Rachel Rose is a dual American/Canadian citizen whose work has appeared in various journals in Canada, the U.S., New Zealand and Japan, including Poetry, The Malahat Review and The Best American Poetry, as well as numerous anthologies. Her most recent book, Song & Spectacle (2012) won the Audre Lorde Poetry Award in the U.S. and the Pat Lowther Award in Canada. She is the winner of the Peterson Memorial Prize for poetry and the Bronwen Wallace award for fiction, and the recipient of a 2014 Pushcart Prize. She is the Poet Laureate of Vancouver for 2014-2017.
What is the most valuable insight or skill that your VMI writers have learned from you?
To separate and protect the creative self from the fraught realities of publishing; to nurture creative joy.
What do you gain from the mentoring process?
Many gifts: I gain new ways of seeing, of thinking, of approaching creative challenges; I gain opportunities to collaborate with writers who in turn teach me, and I am forced to clarify my own techniques.
What will VMI participants gain from the program?
The opportunity to work with someone who is invested in the success of their project.
What is the most valuable piece of writing advice you have received?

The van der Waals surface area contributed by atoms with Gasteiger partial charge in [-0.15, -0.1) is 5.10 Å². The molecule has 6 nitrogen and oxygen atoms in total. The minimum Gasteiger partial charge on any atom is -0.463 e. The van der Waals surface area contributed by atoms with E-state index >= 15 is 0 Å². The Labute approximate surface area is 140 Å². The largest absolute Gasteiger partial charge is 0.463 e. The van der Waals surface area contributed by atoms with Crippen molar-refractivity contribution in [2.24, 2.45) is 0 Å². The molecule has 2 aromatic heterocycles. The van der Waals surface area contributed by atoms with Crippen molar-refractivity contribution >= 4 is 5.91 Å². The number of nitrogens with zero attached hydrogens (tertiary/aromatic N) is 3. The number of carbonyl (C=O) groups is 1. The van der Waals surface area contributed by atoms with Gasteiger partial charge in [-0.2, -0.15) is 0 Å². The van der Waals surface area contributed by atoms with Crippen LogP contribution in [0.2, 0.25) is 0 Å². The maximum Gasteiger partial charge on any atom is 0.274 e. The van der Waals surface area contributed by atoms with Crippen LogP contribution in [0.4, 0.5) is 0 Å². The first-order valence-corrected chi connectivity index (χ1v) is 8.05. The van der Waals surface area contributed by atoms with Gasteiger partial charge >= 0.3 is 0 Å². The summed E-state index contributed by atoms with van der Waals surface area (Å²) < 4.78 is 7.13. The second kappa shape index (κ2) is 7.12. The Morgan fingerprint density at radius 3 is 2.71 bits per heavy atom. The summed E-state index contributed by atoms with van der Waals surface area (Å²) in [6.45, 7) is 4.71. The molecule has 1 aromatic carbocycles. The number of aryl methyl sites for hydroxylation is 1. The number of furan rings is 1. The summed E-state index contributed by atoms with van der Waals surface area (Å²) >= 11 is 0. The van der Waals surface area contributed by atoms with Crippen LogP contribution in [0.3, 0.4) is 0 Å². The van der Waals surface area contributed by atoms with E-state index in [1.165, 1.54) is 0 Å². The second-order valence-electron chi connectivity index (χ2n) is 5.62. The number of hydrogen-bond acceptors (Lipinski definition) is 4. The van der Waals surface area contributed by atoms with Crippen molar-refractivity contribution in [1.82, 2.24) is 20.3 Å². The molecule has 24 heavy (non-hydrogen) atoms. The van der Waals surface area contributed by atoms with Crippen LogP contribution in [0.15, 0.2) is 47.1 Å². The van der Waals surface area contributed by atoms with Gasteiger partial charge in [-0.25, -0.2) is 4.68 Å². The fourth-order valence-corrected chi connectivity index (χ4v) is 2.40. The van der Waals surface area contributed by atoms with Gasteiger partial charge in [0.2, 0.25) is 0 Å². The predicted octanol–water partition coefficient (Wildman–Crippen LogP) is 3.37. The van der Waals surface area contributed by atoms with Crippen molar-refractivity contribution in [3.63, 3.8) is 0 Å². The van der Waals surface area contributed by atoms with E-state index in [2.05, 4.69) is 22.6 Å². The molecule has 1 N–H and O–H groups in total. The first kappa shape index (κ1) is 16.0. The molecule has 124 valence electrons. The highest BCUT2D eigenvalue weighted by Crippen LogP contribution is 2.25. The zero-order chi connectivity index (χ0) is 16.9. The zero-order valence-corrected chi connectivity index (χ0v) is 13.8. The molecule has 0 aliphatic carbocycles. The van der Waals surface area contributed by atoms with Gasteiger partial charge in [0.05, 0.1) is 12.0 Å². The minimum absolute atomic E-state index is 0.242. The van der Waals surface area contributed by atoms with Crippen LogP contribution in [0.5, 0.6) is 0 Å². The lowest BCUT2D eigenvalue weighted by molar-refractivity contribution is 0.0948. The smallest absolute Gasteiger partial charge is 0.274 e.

As Elmore Leonard says, "It doesn't get easier, it gets harder. But it's fun, it better be fun. Otherwise why spend all that time doing it?" So for me, it's that hard fun--very difficult, maddeningly challenging joy.
What book, poem or other written work has been most inspirational to you?
Impossible question! I will limit myself to four, with difficulty: Robert McKee's Story, Phil Stutz and Barry Michel's The Tools, Frances Mayes' The Discovery of Poetry, and Vivian Gornick's The Situation and the Story.
What books do you recommend VMI participants read for additional advice?
The four above are a good place to start.
What are you currently working on?
A memoir about riding along with police dogs.
What do you enjoy most about being a VMI mentor?
The opportunity to work with one individual, and one project, over an extended period of time. It is a deeply satisfying way of working, as I can give the writer and the work precisely what they need to flourish.
What do you wish you knew when writing your first manuscript that you know now?
Critics can be cruel; editors can be sloppy or unfair; thus, a community (even of one or two other trusted writers) is sustaining and essential.